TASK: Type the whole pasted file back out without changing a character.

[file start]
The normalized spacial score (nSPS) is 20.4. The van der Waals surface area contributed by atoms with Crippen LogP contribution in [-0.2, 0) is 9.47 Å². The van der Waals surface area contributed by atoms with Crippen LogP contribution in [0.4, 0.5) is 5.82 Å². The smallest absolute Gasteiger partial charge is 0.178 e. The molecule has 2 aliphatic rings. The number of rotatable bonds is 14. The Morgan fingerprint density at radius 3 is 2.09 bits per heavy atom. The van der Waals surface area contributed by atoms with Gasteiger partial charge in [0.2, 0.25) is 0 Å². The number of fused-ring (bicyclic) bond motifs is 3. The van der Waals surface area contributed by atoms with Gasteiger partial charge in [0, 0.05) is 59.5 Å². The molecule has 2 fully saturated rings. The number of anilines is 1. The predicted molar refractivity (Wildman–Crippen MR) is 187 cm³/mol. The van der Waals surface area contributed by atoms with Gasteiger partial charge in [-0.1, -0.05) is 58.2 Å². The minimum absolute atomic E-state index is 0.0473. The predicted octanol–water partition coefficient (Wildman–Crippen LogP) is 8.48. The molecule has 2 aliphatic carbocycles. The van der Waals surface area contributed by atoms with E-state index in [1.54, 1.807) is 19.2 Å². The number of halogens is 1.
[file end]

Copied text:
The normalized spacial score (nSPS) is 20.4. The van der Waals surface area contributed by atoms with Crippen LogP contribution in [-0.2, 0) is 9.47 Å². The van der Waals surface area contributed by atoms with Crippen LogP contribution in [0.4, 0.5) is 5.82 Å². The smallest absolute Gasteiger partial charge is 0.178 e. The molecule has 2 aliphatic rings. The number of rotatable bonds is 14. The Morgan fingerprint density at radius 3 is 2.09 bits per heavy atom. The van der Waals surface area contributed by atoms with Gasteiger partial charge in [0.2, 0.25) is 0 Å². The number of fused-ring (bicyclic) bond motifs is 3. The van der Waals surface area contributed by atoms with Gasteiger partial charge in [0, 0.05) is 59.5 Å². The molecule has 2 fully saturated rings. The number of anilines is 1. The predicted molar refractivity (Wildman–Crippen MR) is 187 cm³/mol. The van der Waals surface area contributed by atoms with Gasteiger partial charge in [-0.1, -0.05) is 58.2 Å². The minimum absolute atomic E-state index is 0.0473. The predicted octanol–water partition coefficient (Wildman–Crippen LogP) is 8.48. The molecule has 2 aliphatic carbocycles. The van der Waals surface area contributed by atoms with E-state index in [1.54, 1.807) is 19.2 Å². The number of halogens is 1.